The concept of using wood veneers is nothing recent. They were used even 4,000 years ago when the Egyptians had scarcity of large timber to make furniture. So, they would often use local wood for making furniture and then use wood veneer of expensive woods for a more uniform and attractive finish. Even mummy coffins were made that way. Later, after having understood all that could have been done with wood veneers, they took it forward as an art form to marvel at. They are believed to be the pioneers in using wood veneers.
As per some sources, even ancient America used the concept of wood veneers. With time, it was discovered that this concept was also prevalent in Imperial Rome, ancient Persia, Japan, etc, where wealthy patrons employed veneer craftsmen to create beautiful works of art. The wood veneer craftsmen kept developing their tools and modes of creating spectacular pieces of veneer art.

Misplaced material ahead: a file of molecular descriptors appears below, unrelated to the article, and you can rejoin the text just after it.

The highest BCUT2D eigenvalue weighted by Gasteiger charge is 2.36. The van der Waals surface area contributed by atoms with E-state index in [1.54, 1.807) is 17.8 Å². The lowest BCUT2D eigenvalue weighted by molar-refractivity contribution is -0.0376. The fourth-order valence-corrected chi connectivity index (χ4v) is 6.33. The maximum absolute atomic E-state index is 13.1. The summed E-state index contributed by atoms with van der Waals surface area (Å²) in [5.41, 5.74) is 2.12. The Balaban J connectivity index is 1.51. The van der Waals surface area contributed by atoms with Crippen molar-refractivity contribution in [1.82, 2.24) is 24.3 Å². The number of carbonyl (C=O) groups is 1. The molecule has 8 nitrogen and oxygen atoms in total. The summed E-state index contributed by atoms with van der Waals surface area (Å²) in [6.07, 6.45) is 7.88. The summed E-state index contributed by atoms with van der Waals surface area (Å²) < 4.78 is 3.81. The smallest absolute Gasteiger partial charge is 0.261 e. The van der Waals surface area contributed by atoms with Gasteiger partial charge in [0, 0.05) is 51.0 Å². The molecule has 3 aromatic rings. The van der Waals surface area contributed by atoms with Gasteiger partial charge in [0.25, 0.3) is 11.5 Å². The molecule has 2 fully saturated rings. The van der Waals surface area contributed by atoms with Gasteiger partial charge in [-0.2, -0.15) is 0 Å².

By the seventeenth century, the development of better tools advanced the craft. Finer and even thinner saw blades came into use. These could cut thinner sheets of veneer allowing intricate pieces for inlays. By the eighteenth century, various changes in the construction styles led to changes in veneer techniques, while in the nineteenth century, manufactures had began to produce plywood, (veneered wood made from layers of thinly sliced low-grade woods glued together and often topped with a lovely veneer of a better quality wood).
In the twentieth century, the advancement of technology for slicing thinner veneers led to betterment of quality and furthered the scope of wood veneers. It also led to the revival of interest in special high-quality, exotic wood veneers, with designers, hobbyists and artists creating excellent works of art.